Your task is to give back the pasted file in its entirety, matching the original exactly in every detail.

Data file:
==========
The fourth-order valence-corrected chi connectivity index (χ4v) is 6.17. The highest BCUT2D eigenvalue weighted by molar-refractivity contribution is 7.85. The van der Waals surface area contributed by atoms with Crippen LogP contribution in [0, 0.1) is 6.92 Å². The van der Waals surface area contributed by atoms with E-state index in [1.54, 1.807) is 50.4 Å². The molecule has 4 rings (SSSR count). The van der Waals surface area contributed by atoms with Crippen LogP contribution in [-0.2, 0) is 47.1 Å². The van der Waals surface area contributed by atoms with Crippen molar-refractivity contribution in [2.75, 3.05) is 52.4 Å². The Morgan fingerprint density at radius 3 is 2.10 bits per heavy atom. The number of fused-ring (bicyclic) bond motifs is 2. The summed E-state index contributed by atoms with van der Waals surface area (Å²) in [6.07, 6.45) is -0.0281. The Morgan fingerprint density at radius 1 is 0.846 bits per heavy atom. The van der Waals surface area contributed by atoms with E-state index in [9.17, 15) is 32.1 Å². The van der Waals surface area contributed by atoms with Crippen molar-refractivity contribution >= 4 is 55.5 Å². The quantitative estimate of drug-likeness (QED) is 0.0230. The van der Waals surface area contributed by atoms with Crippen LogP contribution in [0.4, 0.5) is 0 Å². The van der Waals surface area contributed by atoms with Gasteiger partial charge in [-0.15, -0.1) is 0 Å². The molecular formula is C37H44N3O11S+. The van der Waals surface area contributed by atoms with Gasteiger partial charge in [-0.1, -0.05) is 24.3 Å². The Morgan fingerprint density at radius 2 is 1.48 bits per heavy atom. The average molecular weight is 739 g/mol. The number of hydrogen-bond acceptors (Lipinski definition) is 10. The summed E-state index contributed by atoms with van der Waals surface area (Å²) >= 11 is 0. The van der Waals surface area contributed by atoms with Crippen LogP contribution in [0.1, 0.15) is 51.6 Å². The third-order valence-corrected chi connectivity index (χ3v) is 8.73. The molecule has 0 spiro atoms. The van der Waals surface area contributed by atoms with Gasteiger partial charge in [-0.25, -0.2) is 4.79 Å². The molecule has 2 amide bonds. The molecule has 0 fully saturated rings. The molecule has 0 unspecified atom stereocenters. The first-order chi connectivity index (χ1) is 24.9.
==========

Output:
The fourth-order valence-corrected chi connectivity index (χ4v) is 6.17. The highest BCUT2D eigenvalue weighted by molar-refractivity contribution is 7.85. The van der Waals surface area contributed by atoms with Crippen LogP contribution in [0, 0.1) is 6.92 Å². The van der Waals surface area contributed by atoms with E-state index in [1.54, 1.807) is 50.4 Å². The molecule has 4 rings (SSSR count). The van der Waals surface area contributed by atoms with Crippen LogP contribution in [-0.2, 0) is 47.1 Å². The van der Waals surface area contributed by atoms with Crippen molar-refractivity contribution in [2.75, 3.05) is 52.4 Å². The Morgan fingerprint density at radius 3 is 2.10 bits per heavy atom. The number of fused-ring (bicyclic) bond motifs is 2. The summed E-state index contributed by atoms with van der Waals surface area (Å²) in [6.07, 6.45) is -0.0281. The Morgan fingerprint density at radius 1 is 0.846 bits per heavy atom. The van der Waals surface area contributed by atoms with E-state index in [9.17, 15) is 32.1 Å². The van der Waals surface area contributed by atoms with Crippen molar-refractivity contribution >= 4 is 55.5 Å². The quantitative estimate of drug-likeness (QED) is 0.0230. The van der Waals surface area contributed by atoms with Crippen LogP contribution in [0.4, 0.5) is 0 Å². The van der Waals surface area contributed by atoms with Gasteiger partial charge in [-0.15, -0.1) is 0 Å². The molecular formula is C37H44N3O11S+. The van der Waals surface area contributed by atoms with Gasteiger partial charge in [-0.1, -0.05) is 24.3 Å². The Morgan fingerprint density at radius 2 is 1.48 bits per heavy atom. The average molecular weight is 739 g/mol. The number of hydrogen-bond acceptors (Lipinski definition) is 10. The summed E-state index contributed by atoms with van der Waals surface area (Å²) >= 11 is 0. The van der Waals surface area contributed by atoms with Crippen LogP contribution in [0.1, 0.15) is 51.6 Å². The third-order valence-corrected chi connectivity index (χ3v) is 8.73. The molecule has 0 spiro atoms. The van der Waals surface area contributed by atoms with Gasteiger partial charge in [-0.25, -0.2) is 4.79 Å². The molecule has 2 amide bonds. The molecule has 0 fully saturated rings. The molecule has 0 unspecified atom stereocenters. The first-order chi connectivity index (χ1) is 24.9.